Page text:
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Russia Handed Suspended Disqualification After Clash With English Fans

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UEFA announced the ruling and €150,000 fine after a disciplinary meeting in Paris.

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Shortly after the 1-1 draw between England and Russia, one which saw violence erupt before, during, and after the game, there was talk of punishment from UEFA. Today, UEFA ruled against Russia, fining them €150,000 and handed down a suspended disqualification. The statement from UEFA's Independent Control, Ethics, and Disciplinary Body is as follows:

A suspended disqualification of the Russian national team from Uefa Euro 2016 for the crowd disturbances.

In accordance with Article 20 of the Uefa Disciplinary Regulations this disqualification is suspended until the end of the tournament.

Such suspension will be lifted if incidents of a similar nature (crowd disturbances) happen inside the stadium at any of the remaining matches of the Russian team during the tournament.

Essentially, this move represents a last chance for Russian supporters. Russia will be allowed to continue participating in the European Championship unless there is further in-stadium violence, in which case the suspended part of the suspended disqualification will be lifted, and the team will be kicked out of the tournament. However, this only applies to incidents that occur within stadiums, as anything occurring outside is beyond UEFA's jurisdiction.  This has the potential to complicate Group B, as a disqualification would result in retroactively voiding the results of Russia's previous matches, and forfeiting all points they've earned, including the match against England.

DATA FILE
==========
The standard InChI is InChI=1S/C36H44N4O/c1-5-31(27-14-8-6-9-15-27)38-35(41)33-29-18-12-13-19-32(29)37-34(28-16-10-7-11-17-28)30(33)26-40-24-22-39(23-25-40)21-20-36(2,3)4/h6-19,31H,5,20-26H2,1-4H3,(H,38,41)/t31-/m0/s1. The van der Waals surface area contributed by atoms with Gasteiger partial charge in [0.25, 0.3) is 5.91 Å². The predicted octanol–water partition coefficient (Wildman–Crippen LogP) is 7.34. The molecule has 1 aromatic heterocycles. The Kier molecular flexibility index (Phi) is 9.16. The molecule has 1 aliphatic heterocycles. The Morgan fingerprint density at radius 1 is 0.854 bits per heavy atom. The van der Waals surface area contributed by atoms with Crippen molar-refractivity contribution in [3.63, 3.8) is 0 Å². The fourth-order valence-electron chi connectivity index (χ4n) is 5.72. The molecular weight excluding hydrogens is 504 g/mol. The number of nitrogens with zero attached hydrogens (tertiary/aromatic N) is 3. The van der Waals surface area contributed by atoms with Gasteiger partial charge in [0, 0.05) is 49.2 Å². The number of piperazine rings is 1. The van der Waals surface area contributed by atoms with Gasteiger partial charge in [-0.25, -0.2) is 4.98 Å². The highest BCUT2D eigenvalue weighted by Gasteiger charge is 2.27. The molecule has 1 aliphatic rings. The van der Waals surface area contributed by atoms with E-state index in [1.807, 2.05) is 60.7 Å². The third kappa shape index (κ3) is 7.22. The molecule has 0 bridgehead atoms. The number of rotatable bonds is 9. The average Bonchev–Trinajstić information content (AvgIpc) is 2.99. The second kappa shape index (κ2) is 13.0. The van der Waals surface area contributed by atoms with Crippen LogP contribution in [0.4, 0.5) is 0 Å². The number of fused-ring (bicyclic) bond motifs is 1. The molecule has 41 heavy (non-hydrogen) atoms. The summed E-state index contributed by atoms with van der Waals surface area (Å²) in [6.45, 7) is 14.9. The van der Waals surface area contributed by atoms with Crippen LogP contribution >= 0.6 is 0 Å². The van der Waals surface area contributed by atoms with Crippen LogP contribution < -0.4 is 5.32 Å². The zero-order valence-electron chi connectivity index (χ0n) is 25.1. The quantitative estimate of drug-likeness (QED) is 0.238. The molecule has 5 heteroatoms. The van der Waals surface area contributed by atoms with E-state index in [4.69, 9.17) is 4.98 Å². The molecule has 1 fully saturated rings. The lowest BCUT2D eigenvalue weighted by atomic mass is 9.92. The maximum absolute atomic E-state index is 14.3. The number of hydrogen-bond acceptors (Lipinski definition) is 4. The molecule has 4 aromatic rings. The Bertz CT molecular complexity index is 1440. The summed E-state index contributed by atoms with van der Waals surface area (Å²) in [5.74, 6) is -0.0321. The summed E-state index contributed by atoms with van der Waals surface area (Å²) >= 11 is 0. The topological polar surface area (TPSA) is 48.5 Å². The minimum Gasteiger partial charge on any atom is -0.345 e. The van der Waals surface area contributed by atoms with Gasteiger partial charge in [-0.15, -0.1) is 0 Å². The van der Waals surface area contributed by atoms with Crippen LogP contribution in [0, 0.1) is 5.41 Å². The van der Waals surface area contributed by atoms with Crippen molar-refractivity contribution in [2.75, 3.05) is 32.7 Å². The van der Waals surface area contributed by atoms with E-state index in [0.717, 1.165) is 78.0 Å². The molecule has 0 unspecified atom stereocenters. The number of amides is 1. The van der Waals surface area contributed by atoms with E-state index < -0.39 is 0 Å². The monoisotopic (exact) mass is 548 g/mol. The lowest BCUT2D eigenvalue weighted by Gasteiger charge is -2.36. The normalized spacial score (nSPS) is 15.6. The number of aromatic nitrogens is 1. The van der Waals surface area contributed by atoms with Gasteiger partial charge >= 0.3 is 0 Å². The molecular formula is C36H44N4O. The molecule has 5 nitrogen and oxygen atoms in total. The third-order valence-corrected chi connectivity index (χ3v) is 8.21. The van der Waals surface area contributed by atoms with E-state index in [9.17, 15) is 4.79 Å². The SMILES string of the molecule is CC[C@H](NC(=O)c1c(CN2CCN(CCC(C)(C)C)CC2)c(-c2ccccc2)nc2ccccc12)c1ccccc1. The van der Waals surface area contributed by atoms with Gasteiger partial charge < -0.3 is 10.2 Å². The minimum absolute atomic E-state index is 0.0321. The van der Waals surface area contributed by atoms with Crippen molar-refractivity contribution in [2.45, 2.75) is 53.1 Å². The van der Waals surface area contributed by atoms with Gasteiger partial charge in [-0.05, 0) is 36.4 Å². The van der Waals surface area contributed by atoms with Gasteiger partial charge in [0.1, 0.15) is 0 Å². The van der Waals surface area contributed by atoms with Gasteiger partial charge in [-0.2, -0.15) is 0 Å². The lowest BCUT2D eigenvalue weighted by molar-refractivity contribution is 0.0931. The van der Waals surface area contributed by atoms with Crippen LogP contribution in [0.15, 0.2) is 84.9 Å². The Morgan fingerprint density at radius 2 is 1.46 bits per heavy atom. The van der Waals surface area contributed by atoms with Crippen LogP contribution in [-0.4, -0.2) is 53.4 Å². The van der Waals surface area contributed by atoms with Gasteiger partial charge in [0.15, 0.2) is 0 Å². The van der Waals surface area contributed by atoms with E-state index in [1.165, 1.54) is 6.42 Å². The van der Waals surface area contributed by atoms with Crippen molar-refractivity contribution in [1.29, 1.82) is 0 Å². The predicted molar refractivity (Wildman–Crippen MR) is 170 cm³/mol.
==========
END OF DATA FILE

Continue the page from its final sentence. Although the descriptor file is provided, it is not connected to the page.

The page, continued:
This is a surprisingly strong move and hefty fine from UEFA, and hopefully it will create a strong enough disincentive to prevent further violence from erupting between supporters, Russian or otherwise. In particular, it could go a long way toward preventing a new round of clashes between English and Russian fans, many of whom will be in Lille for the next round of matches. Additionally, it shows that football governing bodies are willing to take action, particularly as the world looks to Russia as the site of the 2018 World Cup, and Russian ministers have been less than cool in recent days.